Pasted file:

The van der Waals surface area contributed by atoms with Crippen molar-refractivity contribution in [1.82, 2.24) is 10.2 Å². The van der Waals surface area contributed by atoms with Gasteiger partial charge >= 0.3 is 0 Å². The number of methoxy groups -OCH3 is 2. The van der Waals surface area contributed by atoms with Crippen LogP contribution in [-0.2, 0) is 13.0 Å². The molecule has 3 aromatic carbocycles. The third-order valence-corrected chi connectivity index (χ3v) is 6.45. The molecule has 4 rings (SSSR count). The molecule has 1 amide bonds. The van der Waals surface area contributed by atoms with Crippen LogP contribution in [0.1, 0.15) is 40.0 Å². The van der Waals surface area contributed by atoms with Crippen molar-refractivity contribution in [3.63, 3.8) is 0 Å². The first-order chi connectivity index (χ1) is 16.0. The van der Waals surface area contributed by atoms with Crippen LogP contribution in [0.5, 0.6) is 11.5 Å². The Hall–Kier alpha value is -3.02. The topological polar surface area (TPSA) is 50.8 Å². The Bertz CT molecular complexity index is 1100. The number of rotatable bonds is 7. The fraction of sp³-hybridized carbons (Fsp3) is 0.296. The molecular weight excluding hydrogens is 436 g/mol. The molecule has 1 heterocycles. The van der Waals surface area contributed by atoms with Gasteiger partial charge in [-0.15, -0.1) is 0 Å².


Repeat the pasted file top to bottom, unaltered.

The van der Waals surface area contributed by atoms with Crippen molar-refractivity contribution in [1.82, 2.24) is 10.2 Å². The van der Waals surface area contributed by atoms with Gasteiger partial charge >= 0.3 is 0 Å². The number of methoxy groups -OCH3 is 2. The van der Waals surface area contributed by atoms with Crippen LogP contribution in [-0.2, 0) is 13.0 Å². The molecule has 3 aromatic carbocycles. The third-order valence-corrected chi connectivity index (χ3v) is 6.45. The molecule has 4 rings (SSSR count). The molecule has 1 amide bonds. The van der Waals surface area contributed by atoms with Crippen LogP contribution in [0.1, 0.15) is 40.0 Å². The van der Waals surface area contributed by atoms with Crippen molar-refractivity contribution in [3.63, 3.8) is 0 Å². The first-order chi connectivity index (χ1) is 16.0. The van der Waals surface area contributed by atoms with Crippen LogP contribution in [0.5, 0.6) is 11.5 Å². The Hall–Kier alpha value is -3.02. The topological polar surface area (TPSA) is 50.8 Å². The Bertz CT molecular complexity index is 1100. The number of rotatable bonds is 7. The fraction of sp³-hybridized carbons (Fsp3) is 0.296. The molecular weight excluding hydrogens is 436 g/mol. The molecule has 1 heterocycles. The van der Waals surface area contributed by atoms with Gasteiger partial charge in [-0.15, -0.1) is 0 Å².